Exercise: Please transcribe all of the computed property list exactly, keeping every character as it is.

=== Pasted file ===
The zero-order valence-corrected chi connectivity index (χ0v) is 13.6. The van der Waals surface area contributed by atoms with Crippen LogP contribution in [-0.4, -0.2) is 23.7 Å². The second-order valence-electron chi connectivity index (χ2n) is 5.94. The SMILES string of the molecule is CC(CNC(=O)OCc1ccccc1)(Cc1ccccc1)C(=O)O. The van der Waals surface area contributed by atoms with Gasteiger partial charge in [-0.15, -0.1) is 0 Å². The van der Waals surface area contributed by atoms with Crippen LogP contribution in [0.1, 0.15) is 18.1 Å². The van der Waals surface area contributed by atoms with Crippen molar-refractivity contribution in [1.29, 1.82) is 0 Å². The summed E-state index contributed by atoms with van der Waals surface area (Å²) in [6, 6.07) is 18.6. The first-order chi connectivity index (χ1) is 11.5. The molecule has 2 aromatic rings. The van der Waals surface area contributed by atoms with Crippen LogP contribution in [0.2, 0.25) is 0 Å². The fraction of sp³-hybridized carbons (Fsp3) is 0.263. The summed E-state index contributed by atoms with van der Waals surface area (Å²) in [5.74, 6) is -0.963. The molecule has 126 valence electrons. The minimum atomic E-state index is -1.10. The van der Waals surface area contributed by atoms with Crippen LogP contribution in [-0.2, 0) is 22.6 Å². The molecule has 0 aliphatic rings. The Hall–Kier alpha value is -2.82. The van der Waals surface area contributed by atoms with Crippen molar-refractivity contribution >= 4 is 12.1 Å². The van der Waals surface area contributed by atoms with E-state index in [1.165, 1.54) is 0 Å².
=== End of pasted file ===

The zero-order valence-corrected chi connectivity index (χ0v) is 13.6. The van der Waals surface area contributed by atoms with Crippen LogP contribution in [-0.4, -0.2) is 23.7 Å². The second-order valence-electron chi connectivity index (χ2n) is 5.94. The SMILES string of the molecule is CC(CNC(=O)OCc1ccccc1)(Cc1ccccc1)C(=O)O. The van der Waals surface area contributed by atoms with Gasteiger partial charge in [-0.15, -0.1) is 0 Å². The van der Waals surface area contributed by atoms with Crippen LogP contribution in [0.1, 0.15) is 18.1 Å². The van der Waals surface area contributed by atoms with Crippen molar-refractivity contribution in [1.29, 1.82) is 0 Å². The summed E-state index contributed by atoms with van der Waals surface area (Å²) in [6, 6.07) is 18.6. The first-order chi connectivity index (χ1) is 11.5. The molecule has 2 aromatic rings. The van der Waals surface area contributed by atoms with Crippen LogP contribution in [0.2, 0.25) is 0 Å². The fraction of sp³-hybridized carbons (Fsp3) is 0.263. The summed E-state index contributed by atoms with van der Waals surface area (Å²) in [5.74, 6) is -0.963. The molecule has 126 valence electrons. The minimum atomic E-state index is -1.10. The van der Waals surface area contributed by atoms with Crippen LogP contribution in [-0.2, 0) is 22.6 Å². The molecule has 0 aliphatic rings. The Hall–Kier alpha value is -2.82. The van der Waals surface area contributed by atoms with Crippen molar-refractivity contribution >= 4 is 12.1 Å². The van der Waals surface area contributed by atoms with E-state index in [1.165, 1.54) is 0 Å².